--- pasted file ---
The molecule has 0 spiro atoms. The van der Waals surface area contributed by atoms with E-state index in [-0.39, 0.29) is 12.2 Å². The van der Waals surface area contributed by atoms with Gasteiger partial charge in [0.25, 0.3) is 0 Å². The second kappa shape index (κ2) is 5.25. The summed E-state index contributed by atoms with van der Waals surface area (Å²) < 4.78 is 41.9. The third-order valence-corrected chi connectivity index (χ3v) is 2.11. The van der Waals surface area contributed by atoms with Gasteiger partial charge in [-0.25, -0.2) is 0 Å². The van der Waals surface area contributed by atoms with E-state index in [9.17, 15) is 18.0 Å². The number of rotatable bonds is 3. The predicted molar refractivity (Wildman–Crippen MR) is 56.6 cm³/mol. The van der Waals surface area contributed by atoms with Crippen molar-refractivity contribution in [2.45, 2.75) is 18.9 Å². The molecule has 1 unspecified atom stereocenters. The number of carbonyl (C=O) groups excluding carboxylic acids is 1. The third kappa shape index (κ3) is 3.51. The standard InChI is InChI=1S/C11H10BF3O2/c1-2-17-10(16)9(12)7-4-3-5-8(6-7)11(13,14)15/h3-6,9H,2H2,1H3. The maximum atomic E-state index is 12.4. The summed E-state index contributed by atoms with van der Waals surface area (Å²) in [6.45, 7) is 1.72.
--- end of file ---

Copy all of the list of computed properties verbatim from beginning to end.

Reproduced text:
The molecule has 0 spiro atoms. The van der Waals surface area contributed by atoms with E-state index in [-0.39, 0.29) is 12.2 Å². The van der Waals surface area contributed by atoms with Gasteiger partial charge in [0.25, 0.3) is 0 Å². The second kappa shape index (κ2) is 5.25. The summed E-state index contributed by atoms with van der Waals surface area (Å²) < 4.78 is 41.9. The third-order valence-corrected chi connectivity index (χ3v) is 2.11. The van der Waals surface area contributed by atoms with Gasteiger partial charge in [-0.25, -0.2) is 0 Å². The van der Waals surface area contributed by atoms with E-state index in [9.17, 15) is 18.0 Å². The number of rotatable bonds is 3. The predicted molar refractivity (Wildman–Crippen MR) is 56.6 cm³/mol. The van der Waals surface area contributed by atoms with Crippen molar-refractivity contribution in [2.45, 2.75) is 18.9 Å². The molecule has 1 unspecified atom stereocenters. The number of carbonyl (C=O) groups excluding carboxylic acids is 1. The third kappa shape index (κ3) is 3.51. The standard InChI is InChI=1S/C11H10BF3O2/c1-2-17-10(16)9(12)7-4-3-5-8(6-7)11(13,14)15/h3-6,9H,2H2,1H3. The maximum atomic E-state index is 12.4. The summed E-state index contributed by atoms with van der Waals surface area (Å²) in [6.45, 7) is 1.72.